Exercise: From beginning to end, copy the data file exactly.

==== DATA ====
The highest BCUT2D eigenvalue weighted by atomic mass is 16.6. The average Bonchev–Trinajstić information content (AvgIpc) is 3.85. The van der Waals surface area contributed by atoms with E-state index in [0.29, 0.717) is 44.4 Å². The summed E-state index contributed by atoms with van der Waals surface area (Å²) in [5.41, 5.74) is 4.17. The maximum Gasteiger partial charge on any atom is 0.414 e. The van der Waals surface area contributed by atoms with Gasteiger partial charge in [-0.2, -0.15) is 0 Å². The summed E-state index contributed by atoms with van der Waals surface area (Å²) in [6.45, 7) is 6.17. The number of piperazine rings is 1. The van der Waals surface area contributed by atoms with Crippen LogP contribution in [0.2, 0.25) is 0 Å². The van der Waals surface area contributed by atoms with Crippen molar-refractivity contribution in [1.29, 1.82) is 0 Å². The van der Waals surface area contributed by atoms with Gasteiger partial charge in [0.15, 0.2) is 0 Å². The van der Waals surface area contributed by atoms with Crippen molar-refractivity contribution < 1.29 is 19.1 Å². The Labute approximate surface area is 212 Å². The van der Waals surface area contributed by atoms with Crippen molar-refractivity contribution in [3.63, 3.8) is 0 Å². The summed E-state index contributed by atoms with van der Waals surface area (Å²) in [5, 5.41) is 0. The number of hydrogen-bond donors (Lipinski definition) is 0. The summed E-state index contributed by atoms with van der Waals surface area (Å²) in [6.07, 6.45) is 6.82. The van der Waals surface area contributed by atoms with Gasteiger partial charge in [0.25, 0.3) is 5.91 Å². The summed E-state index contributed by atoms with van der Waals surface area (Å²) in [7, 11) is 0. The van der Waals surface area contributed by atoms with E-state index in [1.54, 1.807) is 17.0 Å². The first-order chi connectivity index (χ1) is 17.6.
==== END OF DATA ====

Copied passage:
The highest BCUT2D eigenvalue weighted by atomic mass is 16.6. The average Bonchev–Trinajstić information content (AvgIpc) is 3.85. The van der Waals surface area contributed by atoms with E-state index in [0.29, 0.717) is 44.4 Å². The summed E-state index contributed by atoms with van der Waals surface area (Å²) in [5.41, 5.74) is 4.17. The maximum Gasteiger partial charge on any atom is 0.414 e. The van der Waals surface area contributed by atoms with Gasteiger partial charge in [-0.2, -0.15) is 0 Å². The summed E-state index contributed by atoms with van der Waals surface area (Å²) in [6.45, 7) is 6.17. The number of piperazine rings is 1. The van der Waals surface area contributed by atoms with Crippen LogP contribution in [0.2, 0.25) is 0 Å². The van der Waals surface area contributed by atoms with Crippen molar-refractivity contribution in [1.29, 1.82) is 0 Å². The van der Waals surface area contributed by atoms with Gasteiger partial charge in [0.15, 0.2) is 0 Å². The van der Waals surface area contributed by atoms with Crippen molar-refractivity contribution < 1.29 is 19.1 Å². The Labute approximate surface area is 212 Å². The van der Waals surface area contributed by atoms with Crippen molar-refractivity contribution in [3.63, 3.8) is 0 Å². The summed E-state index contributed by atoms with van der Waals surface area (Å²) in [5, 5.41) is 0. The number of hydrogen-bond donors (Lipinski definition) is 0. The summed E-state index contributed by atoms with van der Waals surface area (Å²) in [6.07, 6.45) is 6.82. The van der Waals surface area contributed by atoms with Gasteiger partial charge in [0.25, 0.3) is 5.91 Å². The summed E-state index contributed by atoms with van der Waals surface area (Å²) in [7, 11) is 0. The van der Waals surface area contributed by atoms with E-state index in [1.54, 1.807) is 17.0 Å². The first-order chi connectivity index (χ1) is 17.6.